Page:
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International women's day

How To Support Women in Your Organisation

Masculinity

It's International Women's Day this week, and to mark it, here's some supportive advice from inclusion and diversity expert Stephen Frost.

The cynical response to International Women’s Day (IWD) from some men is “Where’s my International Men’s Day?” The truth is, however, that the day really is about men too.

Despite all the attention IWD has received in recent years, it somehow feels like political events have made the world go backwards for women in the last 12 months. So if you’re a forward-thinking man, here’s what you can do (and, by the way, there is an International Men’s Day. It is 19th November.):

 

Educate yourself

It’s a number of years since Sheryl Sandberg’s Lean In outlined what women can do for themselves. But since men control most of the power and decision making in society – there are more men called ‘John’ leading FTSE 100 companies than women – it is really about fixing the system, not fixing the women. And we are all part of the system.

At a time of resource scarcity and diminished budgets, improving diversity can improve team productivity, reduce risks and increase profits.

 

Avoid tokenism

It’s not just about recruiting more women. ‘Women’ are diverse (just like men).  Some women (and men) are feminists, some are not.  Diversity is infinite – no two people are the same, and it is this diversity of people and their perspectives that makes it valuable.

 

Be self-aware

If you say, “I don’t see gender, I just treat everyone the same”, then you probably need to become aware of your own bias.  Whether we realise it or not, we all have our own biases – the free Harvard implicit association test (https://implicit.harvard.edu) will help you learn about your own.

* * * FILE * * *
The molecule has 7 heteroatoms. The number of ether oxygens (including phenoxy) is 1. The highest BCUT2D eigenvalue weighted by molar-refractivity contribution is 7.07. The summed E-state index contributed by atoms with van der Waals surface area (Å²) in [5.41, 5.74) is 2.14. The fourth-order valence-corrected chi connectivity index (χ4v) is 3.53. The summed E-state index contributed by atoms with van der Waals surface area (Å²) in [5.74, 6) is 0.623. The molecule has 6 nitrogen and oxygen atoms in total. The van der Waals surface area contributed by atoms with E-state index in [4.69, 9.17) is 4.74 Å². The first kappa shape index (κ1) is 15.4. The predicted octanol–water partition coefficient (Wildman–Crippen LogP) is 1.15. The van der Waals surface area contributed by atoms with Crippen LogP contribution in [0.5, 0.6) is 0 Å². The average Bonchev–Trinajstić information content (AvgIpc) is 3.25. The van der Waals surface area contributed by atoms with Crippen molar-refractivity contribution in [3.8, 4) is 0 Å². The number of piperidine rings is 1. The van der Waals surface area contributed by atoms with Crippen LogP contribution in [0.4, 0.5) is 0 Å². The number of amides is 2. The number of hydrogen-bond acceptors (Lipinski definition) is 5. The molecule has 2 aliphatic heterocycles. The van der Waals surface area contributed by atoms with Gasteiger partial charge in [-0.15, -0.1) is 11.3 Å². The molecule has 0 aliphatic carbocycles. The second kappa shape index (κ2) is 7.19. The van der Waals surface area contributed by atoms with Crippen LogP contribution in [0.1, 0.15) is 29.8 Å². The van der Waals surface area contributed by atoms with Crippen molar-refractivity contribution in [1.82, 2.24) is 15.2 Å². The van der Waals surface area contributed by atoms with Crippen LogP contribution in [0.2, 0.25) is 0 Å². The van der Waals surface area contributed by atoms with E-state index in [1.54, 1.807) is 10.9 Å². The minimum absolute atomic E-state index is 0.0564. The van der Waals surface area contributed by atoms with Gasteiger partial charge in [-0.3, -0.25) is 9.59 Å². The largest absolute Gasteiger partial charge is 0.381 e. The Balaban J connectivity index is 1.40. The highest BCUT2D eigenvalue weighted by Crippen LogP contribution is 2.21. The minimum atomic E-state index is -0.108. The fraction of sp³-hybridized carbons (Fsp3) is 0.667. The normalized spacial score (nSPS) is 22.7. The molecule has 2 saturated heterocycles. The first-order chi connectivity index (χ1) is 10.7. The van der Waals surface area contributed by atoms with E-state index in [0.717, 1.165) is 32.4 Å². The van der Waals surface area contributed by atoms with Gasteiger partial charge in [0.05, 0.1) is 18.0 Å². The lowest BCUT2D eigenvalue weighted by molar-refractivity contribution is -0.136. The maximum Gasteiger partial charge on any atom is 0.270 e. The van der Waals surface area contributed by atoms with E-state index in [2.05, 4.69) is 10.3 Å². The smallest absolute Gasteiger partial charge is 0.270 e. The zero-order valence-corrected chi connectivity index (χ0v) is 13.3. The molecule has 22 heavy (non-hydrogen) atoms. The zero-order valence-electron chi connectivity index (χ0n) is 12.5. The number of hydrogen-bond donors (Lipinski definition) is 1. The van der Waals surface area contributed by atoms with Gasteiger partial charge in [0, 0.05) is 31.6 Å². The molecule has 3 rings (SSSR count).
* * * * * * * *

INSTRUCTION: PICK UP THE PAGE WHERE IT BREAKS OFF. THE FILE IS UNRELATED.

Flex your role

It is possible to separate your “self” and your “role.” Your “self” is what makes you, you, from your football team to your political views.  Your “role” includes your job and how you choose to conduct yourself professionally. It doesn’t matter who you are or what you believe, you can flex your behaviour and still be yourself.

 

Grow your ‘in-group’

Write down your five closest friends and colleagues. How many are women? Most people hang out with people similar to themselves. We call this homophily and it’s the natural tendency to gravitate towards like minds.

This ‘in-group’ unconsciously acts as your frame of reference for how you perceive “intelligence” or “do they get it?” or even “are they a good/bad hombre?” Be aware of this lens and include women in your in-group to make the lens more accurate.

 

Promote your ‘out-group’

Don’t confuse confidence with competence. Studies show that when going for promotion, men are likely to put themselves forward when they can fulfil 50% of the job description. Women are likely to hold back until they can complete 90%. Go for competence, even if this means having to dig a little deeper and encourage women and introverted men to put themselves forward.

 

Put yourself in her shoes

Remember that conference you went to? Were you oblivious to the fact it was all guys in blue suits slapping each other on the back and talking football? Go to a women’s conference, such as FT Women at the Top or Catalyst and see how it feels to be one of the only men in a sea full of women.

 

Get your company on board

Most of my clients are straight white men who understand that it’s in their own self-interest to have more women on board. Cognitive diversity can happen amongst a group of white men, but it is significantly more when women and other minorities are included. Ignoring gender and ethnic diversity reduces the perspectives available in decision-making, so it really does pay for an organisation to embrace it.

 

Challenge bad behaviour

Have the courage to challenge bad behaviour and call it out. That’s not being soft, that’s being strong. Equally, have the courage to make yourself vulnerable, admit when you don’t know something and see how much better the response is.

For all the above differences between the genders, we still have more in common than we have apart. Remember, diversity is a reality, but inclusion is a choice. This International Women’s Day, choose inclusion. For her, and for yourself.

Stephen Frost is the founder of Frost Included, a consultancy dedicated to helping people understand diversity and inclusion. His latest book, Building an Inclusive Organisation, is out now, published by Kogan Page. For more information go to www.frostincluded.com or follow Stephen on Twitter @FrostIncluded

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